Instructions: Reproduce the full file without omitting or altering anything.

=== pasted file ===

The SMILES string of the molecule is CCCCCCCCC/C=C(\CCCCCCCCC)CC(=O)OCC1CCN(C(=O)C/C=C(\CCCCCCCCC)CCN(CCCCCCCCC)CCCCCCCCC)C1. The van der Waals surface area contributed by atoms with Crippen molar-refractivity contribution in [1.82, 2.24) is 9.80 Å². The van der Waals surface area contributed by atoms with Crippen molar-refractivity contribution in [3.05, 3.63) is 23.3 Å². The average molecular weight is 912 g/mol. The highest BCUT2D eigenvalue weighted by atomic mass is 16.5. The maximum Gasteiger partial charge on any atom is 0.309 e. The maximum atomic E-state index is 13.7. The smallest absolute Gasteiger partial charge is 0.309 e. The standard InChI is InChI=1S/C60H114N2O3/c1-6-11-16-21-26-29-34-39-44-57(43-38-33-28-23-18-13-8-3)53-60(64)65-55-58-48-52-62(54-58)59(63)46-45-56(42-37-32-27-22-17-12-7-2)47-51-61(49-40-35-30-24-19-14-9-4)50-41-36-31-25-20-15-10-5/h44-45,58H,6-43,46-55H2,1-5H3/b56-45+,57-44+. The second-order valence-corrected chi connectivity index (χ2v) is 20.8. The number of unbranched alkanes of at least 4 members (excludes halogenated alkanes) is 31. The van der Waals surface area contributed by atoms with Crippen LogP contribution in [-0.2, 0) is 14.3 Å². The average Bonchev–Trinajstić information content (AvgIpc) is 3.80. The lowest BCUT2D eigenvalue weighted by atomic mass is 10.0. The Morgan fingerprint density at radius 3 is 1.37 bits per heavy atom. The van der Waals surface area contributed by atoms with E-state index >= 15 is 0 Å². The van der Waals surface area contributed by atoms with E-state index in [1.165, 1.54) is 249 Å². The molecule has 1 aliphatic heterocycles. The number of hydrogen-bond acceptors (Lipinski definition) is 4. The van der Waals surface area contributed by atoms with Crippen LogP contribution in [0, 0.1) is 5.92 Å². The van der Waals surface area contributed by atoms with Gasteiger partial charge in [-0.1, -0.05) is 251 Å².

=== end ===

The SMILES string of the molecule is CCCCCCCCC/C=C(\CCCCCCCCC)CC(=O)OCC1CCN(C(=O)C/C=C(\CCCCCCCCC)CCN(CCCCCCCCC)CCCCCCCCC)C1. The van der Waals surface area contributed by atoms with Crippen molar-refractivity contribution in [1.82, 2.24) is 9.80 Å². The van der Waals surface area contributed by atoms with Crippen molar-refractivity contribution in [3.05, 3.63) is 23.3 Å². The average molecular weight is 912 g/mol. The highest BCUT2D eigenvalue weighted by atomic mass is 16.5. The maximum Gasteiger partial charge on any atom is 0.309 e. The maximum atomic E-state index is 13.7. The smallest absolute Gasteiger partial charge is 0.309 e. The standard InChI is InChI=1S/C60H114N2O3/c1-6-11-16-21-26-29-34-39-44-57(43-38-33-28-23-18-13-8-3)53-60(64)65-55-58-48-52-62(54-58)59(63)46-45-56(42-37-32-27-22-17-12-7-2)47-51-61(49-40-35-30-24-19-14-9-4)50-41-36-31-25-20-15-10-5/h44-45,58H,6-43,46-55H2,1-5H3/b56-45+,57-44+. The second-order valence-corrected chi connectivity index (χ2v) is 20.8. The number of unbranched alkanes of at least 4 members (excludes halogenated alkanes) is 31. The van der Waals surface area contributed by atoms with Crippen LogP contribution in [-0.2, 0) is 14.3 Å². The average Bonchev–Trinajstić information content (AvgIpc) is 3.80. The lowest BCUT2D eigenvalue weighted by atomic mass is 10.0. The Morgan fingerprint density at radius 3 is 1.37 bits per heavy atom. The van der Waals surface area contributed by atoms with E-state index >= 15 is 0 Å². The van der Waals surface area contributed by atoms with E-state index in [1.165, 1.54) is 249 Å². The molecule has 1 aliphatic heterocycles. The number of hydrogen-bond acceptors (Lipinski definition) is 4. The van der Waals surface area contributed by atoms with Crippen LogP contribution in [0, 0.1) is 5.92 Å². The van der Waals surface area contributed by atoms with Gasteiger partial charge in [-0.1, -0.05) is 251 Å².